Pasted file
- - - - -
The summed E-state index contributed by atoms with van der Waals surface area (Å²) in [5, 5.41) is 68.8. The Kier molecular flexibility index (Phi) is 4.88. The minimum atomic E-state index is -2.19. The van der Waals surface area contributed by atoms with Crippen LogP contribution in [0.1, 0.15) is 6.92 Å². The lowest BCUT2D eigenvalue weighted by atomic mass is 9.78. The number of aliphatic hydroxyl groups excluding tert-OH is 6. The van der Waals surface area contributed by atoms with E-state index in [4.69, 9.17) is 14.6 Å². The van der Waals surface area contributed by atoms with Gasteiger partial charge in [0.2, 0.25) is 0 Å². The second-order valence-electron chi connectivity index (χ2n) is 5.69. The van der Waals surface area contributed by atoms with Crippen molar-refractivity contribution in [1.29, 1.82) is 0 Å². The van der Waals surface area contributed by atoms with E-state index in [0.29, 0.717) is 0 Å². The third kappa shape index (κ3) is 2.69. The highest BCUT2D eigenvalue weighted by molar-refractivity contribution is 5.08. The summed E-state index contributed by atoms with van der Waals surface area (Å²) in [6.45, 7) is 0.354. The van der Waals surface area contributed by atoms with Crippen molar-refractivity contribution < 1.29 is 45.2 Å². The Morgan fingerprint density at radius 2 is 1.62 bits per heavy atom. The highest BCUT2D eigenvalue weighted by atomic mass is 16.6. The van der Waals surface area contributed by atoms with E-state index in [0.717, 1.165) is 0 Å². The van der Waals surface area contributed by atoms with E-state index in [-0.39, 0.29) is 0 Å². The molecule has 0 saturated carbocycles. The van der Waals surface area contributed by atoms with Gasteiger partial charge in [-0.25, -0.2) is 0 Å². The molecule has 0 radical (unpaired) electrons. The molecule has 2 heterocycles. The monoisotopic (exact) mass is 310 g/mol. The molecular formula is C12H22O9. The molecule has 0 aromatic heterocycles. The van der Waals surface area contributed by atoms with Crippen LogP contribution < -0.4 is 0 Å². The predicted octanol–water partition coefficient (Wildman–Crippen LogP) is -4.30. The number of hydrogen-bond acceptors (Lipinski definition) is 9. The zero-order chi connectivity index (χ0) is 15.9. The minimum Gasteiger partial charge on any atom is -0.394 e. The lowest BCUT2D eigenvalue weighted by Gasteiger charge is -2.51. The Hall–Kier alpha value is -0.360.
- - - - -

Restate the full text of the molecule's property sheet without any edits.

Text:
The summed E-state index contributed by atoms with van der Waals surface area (Å²) in [5, 5.41) is 68.8. The Kier molecular flexibility index (Phi) is 4.88. The minimum atomic E-state index is -2.19. The van der Waals surface area contributed by atoms with Crippen LogP contribution in [0.1, 0.15) is 6.92 Å². The lowest BCUT2D eigenvalue weighted by atomic mass is 9.78. The number of aliphatic hydroxyl groups excluding tert-OH is 6. The van der Waals surface area contributed by atoms with E-state index in [4.69, 9.17) is 14.6 Å². The van der Waals surface area contributed by atoms with Gasteiger partial charge in [0.2, 0.25) is 0 Å². The second-order valence-electron chi connectivity index (χ2n) is 5.69. The van der Waals surface area contributed by atoms with Crippen molar-refractivity contribution in [1.29, 1.82) is 0 Å². The van der Waals surface area contributed by atoms with E-state index in [0.29, 0.717) is 0 Å². The third kappa shape index (κ3) is 2.69. The highest BCUT2D eigenvalue weighted by molar-refractivity contribution is 5.08. The summed E-state index contributed by atoms with van der Waals surface area (Å²) in [6.45, 7) is 0.354. The van der Waals surface area contributed by atoms with Crippen molar-refractivity contribution < 1.29 is 45.2 Å². The Morgan fingerprint density at radius 2 is 1.62 bits per heavy atom. The highest BCUT2D eigenvalue weighted by atomic mass is 16.6. The van der Waals surface area contributed by atoms with E-state index in [0.717, 1.165) is 0 Å². The van der Waals surface area contributed by atoms with E-state index in [-0.39, 0.29) is 0 Å². The molecule has 0 saturated carbocycles. The van der Waals surface area contributed by atoms with Gasteiger partial charge in [-0.25, -0.2) is 0 Å². The molecule has 0 radical (unpaired) electrons. The molecule has 2 heterocycles. The monoisotopic (exact) mass is 310 g/mol. The molecular formula is C12H22O9. The molecule has 0 aromatic heterocycles. The van der Waals surface area contributed by atoms with Crippen LogP contribution < -0.4 is 0 Å². The predicted octanol–water partition coefficient (Wildman–Crippen LogP) is -4.30. The number of hydrogen-bond acceptors (Lipinski definition) is 9. The zero-order chi connectivity index (χ0) is 15.9. The minimum Gasteiger partial charge on any atom is -0.394 e. The lowest BCUT2D eigenvalue weighted by Gasteiger charge is -2.51. The Hall–Kier alpha value is -0.360.